ed to be marijuana and pills which the officer also believed to be a prohibited drug. The officer then obtained a search warrant and as a result of the ensuing search, found numerous bags of marijuana and pills in the brown bag.
Appellants urge that the act of the police officer in reaching into the back seat area of the car amounted to a search of the vehicle and that as there were no exigent circumstances, there was no authority to pursue a warrantless search. Moreover, because the officer went to look solely for a wallet, appellants argue that the search cannot be justified as the result of an inventory or as incident to the arrest of Ms. Brannen or Brown. In a well written and reasoned order, the trial court agreed with the arguments of appellants' counsel and suppressed the product of the search.
We reverse. It is not disputed that both Brown and Brannen were lawfully arrested. The car was lawfully impounded and was properly parked in the impounding lot at the police station. There is no contention that the police officer did not have an absolute right to be in the impounding lot or that he did not have a right to look into the car for a black wallet. Lastly there is no contention that the contents or at least the uppermost contents of the brown bag were not in plain view. The only argument of the appellants and the finding of the trial court is that the reaching into the opened car to remove contraband that was in plain view constitutes a search and in the absence of exigent circumstances that search had to be authorized by a warrant. This argument is tantamount to one that even where an officer is, for instance, in a bedroom lawfully, and sees contraband in plain view in an open closet, the officer may not seize the contraband without first obtaining a search warrant.
This contention has been considered and rejected by this court. A police officer may seize what is in plain sight if, as here, he is in a place where he is constitutionally entitled to be. Ker v. California, 374 U. S. 23 (83 SC 1623, 10 LE2d 726); Harris v. United States, 390 U. S. 234 (88 SC 992, 19 LE2d 1067); Green v. State, 127 Ga. App. 713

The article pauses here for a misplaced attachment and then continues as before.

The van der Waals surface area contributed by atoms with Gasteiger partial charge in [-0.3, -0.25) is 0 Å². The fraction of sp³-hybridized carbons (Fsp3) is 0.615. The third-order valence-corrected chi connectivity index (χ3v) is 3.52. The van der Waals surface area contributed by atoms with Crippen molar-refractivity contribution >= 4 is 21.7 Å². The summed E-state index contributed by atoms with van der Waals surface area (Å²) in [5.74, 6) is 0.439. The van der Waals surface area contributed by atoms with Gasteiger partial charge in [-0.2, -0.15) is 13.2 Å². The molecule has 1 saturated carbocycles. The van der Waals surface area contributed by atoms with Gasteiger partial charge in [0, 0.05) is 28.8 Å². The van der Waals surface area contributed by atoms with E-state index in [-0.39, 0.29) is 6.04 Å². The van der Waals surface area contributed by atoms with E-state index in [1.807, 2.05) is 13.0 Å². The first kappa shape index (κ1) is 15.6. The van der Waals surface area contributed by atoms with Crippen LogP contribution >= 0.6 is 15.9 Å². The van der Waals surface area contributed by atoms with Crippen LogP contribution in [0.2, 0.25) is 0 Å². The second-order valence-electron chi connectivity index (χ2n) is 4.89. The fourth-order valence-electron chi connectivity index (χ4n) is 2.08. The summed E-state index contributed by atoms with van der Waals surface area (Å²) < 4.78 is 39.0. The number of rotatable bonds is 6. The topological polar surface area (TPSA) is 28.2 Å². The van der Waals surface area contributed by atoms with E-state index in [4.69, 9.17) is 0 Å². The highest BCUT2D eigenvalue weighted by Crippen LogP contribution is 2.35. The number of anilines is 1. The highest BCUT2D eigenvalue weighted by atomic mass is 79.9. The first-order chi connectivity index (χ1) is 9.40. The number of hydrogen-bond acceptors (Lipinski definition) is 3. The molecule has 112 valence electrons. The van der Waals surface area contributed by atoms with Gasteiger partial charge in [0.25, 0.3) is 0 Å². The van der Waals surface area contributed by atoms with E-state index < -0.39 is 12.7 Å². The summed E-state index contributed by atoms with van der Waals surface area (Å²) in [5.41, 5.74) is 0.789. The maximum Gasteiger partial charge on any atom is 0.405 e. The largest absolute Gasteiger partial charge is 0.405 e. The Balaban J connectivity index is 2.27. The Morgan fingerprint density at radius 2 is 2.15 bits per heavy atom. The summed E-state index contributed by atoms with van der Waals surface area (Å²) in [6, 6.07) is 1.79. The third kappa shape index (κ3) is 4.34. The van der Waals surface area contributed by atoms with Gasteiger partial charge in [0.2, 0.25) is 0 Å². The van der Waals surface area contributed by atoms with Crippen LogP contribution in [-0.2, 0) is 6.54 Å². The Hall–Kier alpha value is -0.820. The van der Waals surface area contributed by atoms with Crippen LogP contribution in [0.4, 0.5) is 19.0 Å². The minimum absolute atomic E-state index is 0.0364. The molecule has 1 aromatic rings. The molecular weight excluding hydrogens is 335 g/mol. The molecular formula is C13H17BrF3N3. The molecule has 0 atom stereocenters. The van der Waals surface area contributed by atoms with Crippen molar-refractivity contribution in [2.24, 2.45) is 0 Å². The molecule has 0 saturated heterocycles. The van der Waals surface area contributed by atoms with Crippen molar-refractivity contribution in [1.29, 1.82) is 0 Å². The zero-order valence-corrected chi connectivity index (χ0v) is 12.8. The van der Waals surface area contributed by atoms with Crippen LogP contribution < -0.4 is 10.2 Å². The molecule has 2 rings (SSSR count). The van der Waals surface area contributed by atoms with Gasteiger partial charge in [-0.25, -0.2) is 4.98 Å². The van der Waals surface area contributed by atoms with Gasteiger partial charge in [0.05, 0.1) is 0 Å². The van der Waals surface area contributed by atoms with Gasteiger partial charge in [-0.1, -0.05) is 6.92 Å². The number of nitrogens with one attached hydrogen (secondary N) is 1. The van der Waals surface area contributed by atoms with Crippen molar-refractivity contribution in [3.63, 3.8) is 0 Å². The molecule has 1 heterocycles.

, 715 (194 SE2d 678
). Where what is accomplished is nothing more than such a plain view seizure, there is no search at all. Grimes v. United States, 405 F2d 477 (5th Cir. 1968); Lewis v. State, 126 Ga. App. 123 (190 SE2d 123)
. Under the facts of this case, the contraband was immediately apparent to the officer so that the "plain view" doctrine was fully applicable. Cook v. State, 134 Ga. App. 712
, 715 (3) (215 SE2d 728
). See Chambers v. State, 154 Ga. App. 620
, 628 (6) (269 SE2d 42
); Parks v. State, 150 Ga. App., 446, 447 (1) (258 SE2d 66
); Bryan v. State, 137 Ga. App. 169
, 170 (D) (223 SE2d 219
); Lentile v. State, 136 Ga. App. 611
, 614 (222 SE2d 86
); Brewer v. State, 129 Ga. App. 118
, 119 (199 SE2d 109
). It follows that the trial court erred in concluding that a search occurred and in accordance with that conclusion applied the legal principles that are applicable to a search. Under the facts, the officer made a seizure of contraband which was in plain view on police property, and thus no violation of any rights afforded protection under the Fourth Amendment occurred.
Henry Ross, Jack Friday, for appellees.